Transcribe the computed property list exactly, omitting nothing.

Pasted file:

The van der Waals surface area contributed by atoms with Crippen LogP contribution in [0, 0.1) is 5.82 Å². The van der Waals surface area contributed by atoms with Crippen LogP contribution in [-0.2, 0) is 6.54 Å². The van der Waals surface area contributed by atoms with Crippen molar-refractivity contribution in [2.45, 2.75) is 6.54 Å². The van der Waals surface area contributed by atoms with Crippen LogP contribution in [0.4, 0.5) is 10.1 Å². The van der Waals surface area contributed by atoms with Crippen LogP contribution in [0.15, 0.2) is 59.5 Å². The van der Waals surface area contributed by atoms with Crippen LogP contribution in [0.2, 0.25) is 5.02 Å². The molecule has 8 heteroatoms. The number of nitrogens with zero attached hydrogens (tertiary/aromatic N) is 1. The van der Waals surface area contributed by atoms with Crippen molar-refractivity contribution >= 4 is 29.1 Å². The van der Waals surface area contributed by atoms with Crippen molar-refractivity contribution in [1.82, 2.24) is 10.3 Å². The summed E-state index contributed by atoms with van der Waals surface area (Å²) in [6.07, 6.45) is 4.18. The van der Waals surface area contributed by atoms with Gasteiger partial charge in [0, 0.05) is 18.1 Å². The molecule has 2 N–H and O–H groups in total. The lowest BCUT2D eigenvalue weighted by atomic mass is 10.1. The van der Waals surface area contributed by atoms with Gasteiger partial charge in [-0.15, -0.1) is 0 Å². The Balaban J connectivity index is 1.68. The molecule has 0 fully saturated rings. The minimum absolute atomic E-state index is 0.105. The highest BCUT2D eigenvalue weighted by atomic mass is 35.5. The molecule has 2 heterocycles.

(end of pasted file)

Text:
The van der Waals surface area contributed by atoms with Crippen LogP contribution in [0, 0.1) is 5.82 Å². The van der Waals surface area contributed by atoms with Crippen LogP contribution in [-0.2, 0) is 6.54 Å². The van der Waals surface area contributed by atoms with Crippen molar-refractivity contribution in [2.45, 2.75) is 6.54 Å². The van der Waals surface area contributed by atoms with Crippen LogP contribution in [0.4, 0.5) is 10.1 Å². The van der Waals surface area contributed by atoms with Crippen LogP contribution in [0.15, 0.2) is 59.5 Å². The van der Waals surface area contributed by atoms with Crippen LogP contribution in [0.2, 0.25) is 5.02 Å². The molecule has 8 heteroatoms. The number of nitrogens with zero attached hydrogens (tertiary/aromatic N) is 1. The van der Waals surface area contributed by atoms with Crippen molar-refractivity contribution >= 4 is 29.1 Å². The van der Waals surface area contributed by atoms with Crippen molar-refractivity contribution in [1.82, 2.24) is 10.3 Å². The summed E-state index contributed by atoms with van der Waals surface area (Å²) in [6.07, 6.45) is 4.18. The van der Waals surface area contributed by atoms with Gasteiger partial charge in [0, 0.05) is 18.1 Å². The molecule has 2 N–H and O–H groups in total. The lowest BCUT2D eigenvalue weighted by atomic mass is 10.1. The van der Waals surface area contributed by atoms with Gasteiger partial charge in [-0.15, -0.1) is 0 Å². The Balaban J connectivity index is 1.68. The molecule has 0 fully saturated rings. The minimum absolute atomic E-state index is 0.105. The highest BCUT2D eigenvalue weighted by atomic mass is 35.5. The molecule has 2 heterocycles.